torsdag den 22. maj 2014

Could this become the first spring record of Siberian Lesser Whitethroat (Sylvia curruca blythi) documented by DNA in Denmark?


UPDATE: The result of the genetic analysis concludes that it had mitochondrial DNA belonging to Sylvia curruca curruca. As the difference in nuclear DNA between curruca and blyth is very little, it is however difficult to exclude a mixed origin. Nevertheless, we can say with confidence that the bird falls into the curruca clade as defined in the recent paper by Olsson et al (2013) and moreover, at least its mother was a nominate curruca.

*********

This Lesser Whitethroat was singing for three days before it apparently moved on. As the song was very characteristic and its plumage distinct, the possibility that it was in fact a Siberian Lesser Whitethroat Sylvia curruca blythi was emidiatly considered. When comparing its song with recordings of blythi from Russia, Mongolia and Kazakhstan which are available on Xeno Canto and AVoCet, the resemblance was striking. Therefore the bird was mist netted yesterday on May 21, 2014 in order to secure an in hand inspection, a wide range of biometrics and a feather sample for future DNA analysis.

Urban Olsson has agreed to analyses the feather and we wait to see if this is the first spring record of a Siberian Lesser Whitethroat in Denmark. Meanwhile is worth to consider the recent insights into the intricate taxonomy and phylogeny of the Sylvia curruca complex where they conclude that according 'to the mitochondrial gene tree, there is a basal dichotomy, with the taxa althaea, blythi, halimodendri and margelanica being part of one clade, well separated from a clade containing curruca and minula. Dating analysis suggests that a basal divergence separating curruca and minula from the other four taxa occurred between 4.2 and 7.2 mya; these two then diverged between 2.3 and 4.4 mya. The splits between the althaea, blythi, halimodendri and margelanica lineages is inferred to have occurred later, approximately between 1.0 and 2.5 mya'. Whether these clades should be treated as subspecies or species is in the future… but from a twitchers perspective one may want to play it safe.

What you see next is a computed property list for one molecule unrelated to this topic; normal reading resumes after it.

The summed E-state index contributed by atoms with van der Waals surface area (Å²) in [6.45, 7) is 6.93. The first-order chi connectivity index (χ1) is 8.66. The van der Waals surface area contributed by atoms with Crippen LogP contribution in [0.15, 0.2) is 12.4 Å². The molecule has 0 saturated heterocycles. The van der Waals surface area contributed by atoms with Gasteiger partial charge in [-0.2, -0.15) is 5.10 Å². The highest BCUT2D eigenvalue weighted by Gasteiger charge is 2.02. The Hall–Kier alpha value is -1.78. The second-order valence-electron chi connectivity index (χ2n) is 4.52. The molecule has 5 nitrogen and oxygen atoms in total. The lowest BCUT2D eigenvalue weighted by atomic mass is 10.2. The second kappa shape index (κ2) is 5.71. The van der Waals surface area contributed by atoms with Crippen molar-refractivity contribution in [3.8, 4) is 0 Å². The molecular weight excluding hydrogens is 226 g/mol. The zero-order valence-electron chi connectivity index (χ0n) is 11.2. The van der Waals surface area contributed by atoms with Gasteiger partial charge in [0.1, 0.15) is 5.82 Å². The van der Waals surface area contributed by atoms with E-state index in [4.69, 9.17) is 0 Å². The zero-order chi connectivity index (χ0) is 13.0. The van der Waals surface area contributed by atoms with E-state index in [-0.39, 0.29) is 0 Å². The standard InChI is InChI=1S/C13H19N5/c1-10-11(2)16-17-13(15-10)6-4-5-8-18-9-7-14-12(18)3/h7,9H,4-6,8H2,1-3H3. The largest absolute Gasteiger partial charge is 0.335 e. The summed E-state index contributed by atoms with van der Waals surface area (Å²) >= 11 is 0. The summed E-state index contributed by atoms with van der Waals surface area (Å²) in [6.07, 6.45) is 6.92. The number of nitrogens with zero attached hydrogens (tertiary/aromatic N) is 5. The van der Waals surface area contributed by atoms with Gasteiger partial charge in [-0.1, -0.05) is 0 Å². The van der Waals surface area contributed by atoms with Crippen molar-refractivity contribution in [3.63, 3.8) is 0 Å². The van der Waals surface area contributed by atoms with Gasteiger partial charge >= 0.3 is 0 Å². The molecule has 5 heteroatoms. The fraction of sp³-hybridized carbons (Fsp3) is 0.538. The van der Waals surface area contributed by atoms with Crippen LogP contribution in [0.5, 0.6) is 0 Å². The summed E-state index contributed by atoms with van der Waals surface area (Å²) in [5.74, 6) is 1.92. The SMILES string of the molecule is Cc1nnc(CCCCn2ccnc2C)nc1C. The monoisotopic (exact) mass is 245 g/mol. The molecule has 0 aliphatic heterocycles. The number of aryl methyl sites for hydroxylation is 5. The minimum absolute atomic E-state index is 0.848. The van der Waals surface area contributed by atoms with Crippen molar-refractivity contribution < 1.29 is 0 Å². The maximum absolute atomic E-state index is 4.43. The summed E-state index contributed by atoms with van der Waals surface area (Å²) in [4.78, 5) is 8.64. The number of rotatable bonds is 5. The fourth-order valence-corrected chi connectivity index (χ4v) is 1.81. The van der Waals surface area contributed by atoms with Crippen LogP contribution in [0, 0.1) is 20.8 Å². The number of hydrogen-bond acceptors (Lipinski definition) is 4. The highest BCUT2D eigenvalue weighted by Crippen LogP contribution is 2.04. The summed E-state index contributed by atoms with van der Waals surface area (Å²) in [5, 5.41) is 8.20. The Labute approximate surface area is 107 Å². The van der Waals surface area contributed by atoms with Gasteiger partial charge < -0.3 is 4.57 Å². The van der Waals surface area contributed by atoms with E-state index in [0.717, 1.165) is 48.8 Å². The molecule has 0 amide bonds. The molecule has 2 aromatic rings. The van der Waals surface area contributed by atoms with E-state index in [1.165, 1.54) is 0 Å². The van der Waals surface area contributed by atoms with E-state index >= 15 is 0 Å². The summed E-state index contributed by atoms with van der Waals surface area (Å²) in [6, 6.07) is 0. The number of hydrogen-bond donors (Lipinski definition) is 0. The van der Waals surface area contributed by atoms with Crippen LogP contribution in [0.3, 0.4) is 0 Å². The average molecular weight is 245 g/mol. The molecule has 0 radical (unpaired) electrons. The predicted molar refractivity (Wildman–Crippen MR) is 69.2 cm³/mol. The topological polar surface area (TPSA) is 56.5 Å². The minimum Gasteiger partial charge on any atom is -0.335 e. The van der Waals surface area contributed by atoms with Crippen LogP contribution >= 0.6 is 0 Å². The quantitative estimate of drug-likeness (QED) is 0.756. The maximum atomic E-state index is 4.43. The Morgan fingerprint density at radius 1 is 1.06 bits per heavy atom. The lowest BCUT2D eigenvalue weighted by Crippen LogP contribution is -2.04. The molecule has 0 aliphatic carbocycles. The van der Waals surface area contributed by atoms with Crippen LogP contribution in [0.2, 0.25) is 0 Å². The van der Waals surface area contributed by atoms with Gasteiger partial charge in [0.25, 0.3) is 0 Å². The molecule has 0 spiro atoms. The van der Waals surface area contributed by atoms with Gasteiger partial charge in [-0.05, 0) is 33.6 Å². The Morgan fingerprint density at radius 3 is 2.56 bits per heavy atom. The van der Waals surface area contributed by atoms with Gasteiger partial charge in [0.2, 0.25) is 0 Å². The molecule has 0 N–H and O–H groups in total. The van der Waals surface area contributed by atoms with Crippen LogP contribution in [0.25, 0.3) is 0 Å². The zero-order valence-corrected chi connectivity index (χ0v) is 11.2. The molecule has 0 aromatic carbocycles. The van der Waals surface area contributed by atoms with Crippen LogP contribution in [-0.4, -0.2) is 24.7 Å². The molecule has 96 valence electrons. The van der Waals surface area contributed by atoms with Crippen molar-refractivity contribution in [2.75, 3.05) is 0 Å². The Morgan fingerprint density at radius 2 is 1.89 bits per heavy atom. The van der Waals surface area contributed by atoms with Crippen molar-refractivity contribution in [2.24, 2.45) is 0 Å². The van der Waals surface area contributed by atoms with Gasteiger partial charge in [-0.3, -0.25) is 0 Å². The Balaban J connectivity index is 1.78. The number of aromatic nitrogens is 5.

Listen to the distinct song in these two recordings:



... and compare it to the songs in these two from Lake Baikal by Magnus Hellström:



... and this recording AV#9653, Mongolia from Avian Vocalizations Center (AVoCet). Occasionally, the Danish bird sang with curruca-like rattles mixed into the song, but this is also heard from bird recorded within blythi range such as in this recording from Kazakhstan:


Note that the white throat contrasts with the buffy flanks and breast.
Note the distinct mid-brown upperparts, including nape, tertials, uppertail coverts and upper tail.
Note that the uppertail coverts are grey in the normal curruca (left) whereas they are obviously more warm brownish in the possible blythi (right).
Note that the possible blythi (rigth) lacks a clear contrast between rear crown, neck, mantle and uppertail.
Note how the brown on nape penetrates further onto the crown on the possible blythi (rigth) than in the normal curruca (left). When handling the three different Lesser Whitethroats, the possible blythi stood out as having both a short tail and short primary projection relatively to the overall length of the bird. In direct comparison to the normal curruca (left) this short-handed and short-tailed JIZZ was striking.
Note that both the dark ear-coverts and the whitish supercilium are not as distinct in the possible blythi (left) than in the normal curruca (right).
Note that the centre of the central tail feathers are darker and in stronger contrast to the upperparts in the normal curruca (bottom), a contrast not present in the possible blythi (top). When handling the three different Lesser Whitethroats, the possible blythi stood out as having both a short tail and short primary projection relatively to the overall length of the bird. In direct comparison to the normal curruca (bottom) this short-handed and short-tailed JIZZ was striking.
.
Note that it lack of clear dark mask and that the lores are paler than usual.
P2 fall almost completely on level with P6.
Here the wing is compared with the 'Siberian Lesser Whitethroat (Sylvia [curruca] blythi) found on Anholt in october 2012.
 


blythi?
curruca
curruca
blythi
halimodendri
Locality
May
2014
Feldballe
May
2014
Feldballe
May
2014
Feldballe
October
2012
Anholt
November
2011
Blåvand
Metal ring no.
9L62761
9L62762
9L62763


Age & sex
2cy male
3cy+
2cy


Wing length (max)
63.7 mm
65.0 mm
67.3 mm
64.0 mm
59.0 mm
Tail length
55.1 mm


58.2 mm
55.0/56.0 mm
Tail/Wing ratio (x100)
86.4


90.9
94.1
Bill to skull length
10.4 mm


12.0 mm
11.0 mm
2nd P
= P6
= P5/P6
= P5/P6
= (P7)/P8
= P8
Wing tip
P3
P4
P4
P3-P4-P5
P3-P4-P5
Bill height (front nostrils)
2.9 mm




Bill height (rear nostrils)
3.3 mm



3.0. mm
Bill width (front nostrils)
2,75 mm




Bill width (rear nostrils)
3.3 mm



3.5 mm
Tarsus length
22.1 mm



19.0 mm
1st P > Alula
12.5 mm



12.0 mm
1st P > PC
5.4 mm



3.5 mm
Wing tip > longest tertial*
12.3 mm
14.2 mm
15.7 mm

11.0 mm

*In curruca this distance between the longest tertial and the tip of the longest primary is normally 13-17 mm.


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